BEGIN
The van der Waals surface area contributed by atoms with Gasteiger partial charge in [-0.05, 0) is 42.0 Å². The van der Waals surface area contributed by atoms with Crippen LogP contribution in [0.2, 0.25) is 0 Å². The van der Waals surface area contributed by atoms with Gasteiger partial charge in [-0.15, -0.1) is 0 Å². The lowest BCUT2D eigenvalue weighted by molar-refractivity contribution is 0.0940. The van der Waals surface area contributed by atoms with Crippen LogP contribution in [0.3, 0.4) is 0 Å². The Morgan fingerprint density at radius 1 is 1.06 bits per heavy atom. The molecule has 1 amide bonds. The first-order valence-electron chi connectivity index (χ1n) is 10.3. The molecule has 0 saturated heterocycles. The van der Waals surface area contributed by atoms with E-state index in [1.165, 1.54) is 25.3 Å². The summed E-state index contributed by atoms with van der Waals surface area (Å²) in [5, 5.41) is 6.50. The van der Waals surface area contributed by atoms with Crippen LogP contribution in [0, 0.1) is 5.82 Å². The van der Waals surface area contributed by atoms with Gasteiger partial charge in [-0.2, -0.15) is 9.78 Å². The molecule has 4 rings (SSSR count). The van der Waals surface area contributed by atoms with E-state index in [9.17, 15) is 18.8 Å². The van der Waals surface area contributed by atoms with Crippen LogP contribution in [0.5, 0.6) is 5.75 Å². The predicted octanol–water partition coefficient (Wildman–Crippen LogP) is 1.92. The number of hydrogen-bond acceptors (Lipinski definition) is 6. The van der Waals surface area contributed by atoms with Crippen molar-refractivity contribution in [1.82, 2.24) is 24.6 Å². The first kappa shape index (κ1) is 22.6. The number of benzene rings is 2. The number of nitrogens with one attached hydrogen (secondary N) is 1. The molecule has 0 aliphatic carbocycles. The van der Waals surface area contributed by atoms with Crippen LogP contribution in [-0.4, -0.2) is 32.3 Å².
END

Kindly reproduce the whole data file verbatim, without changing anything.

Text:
The van der Waals surface area contributed by atoms with Gasteiger partial charge in [-0.05, 0) is 42.0 Å². The van der Waals surface area contributed by atoms with Crippen LogP contribution in [0.2, 0.25) is 0 Å². The van der Waals surface area contributed by atoms with Gasteiger partial charge in [-0.15, -0.1) is 0 Å². The lowest BCUT2D eigenvalue weighted by molar-refractivity contribution is 0.0940. The van der Waals surface area contributed by atoms with Crippen LogP contribution in [0.3, 0.4) is 0 Å². The Morgan fingerprint density at radius 1 is 1.06 bits per heavy atom. The molecule has 1 amide bonds. The first-order valence-electron chi connectivity index (χ1n) is 10.3. The molecule has 0 saturated heterocycles. The van der Waals surface area contributed by atoms with E-state index in [1.165, 1.54) is 25.3 Å². The summed E-state index contributed by atoms with van der Waals surface area (Å²) in [5, 5.41) is 6.50. The van der Waals surface area contributed by atoms with Crippen LogP contribution in [0, 0.1) is 5.82 Å². The van der Waals surface area contributed by atoms with Gasteiger partial charge in [-0.2, -0.15) is 9.78 Å². The molecule has 4 rings (SSSR count). The van der Waals surface area contributed by atoms with E-state index in [9.17, 15) is 18.8 Å². The van der Waals surface area contributed by atoms with Crippen LogP contribution in [0.5, 0.6) is 5.75 Å². The predicted octanol–water partition coefficient (Wildman–Crippen LogP) is 1.92. The number of hydrogen-bond acceptors (Lipinski definition) is 6. The van der Waals surface area contributed by atoms with Crippen molar-refractivity contribution in [1.82, 2.24) is 24.6 Å². The first kappa shape index (κ1) is 22.6. The number of benzene rings is 2. The number of nitrogens with one attached hydrogen (secondary N) is 1. The molecule has 0 aliphatic carbocycles. The van der Waals surface area contributed by atoms with Crippen LogP contribution in [-0.4, -0.2) is 32.3 Å².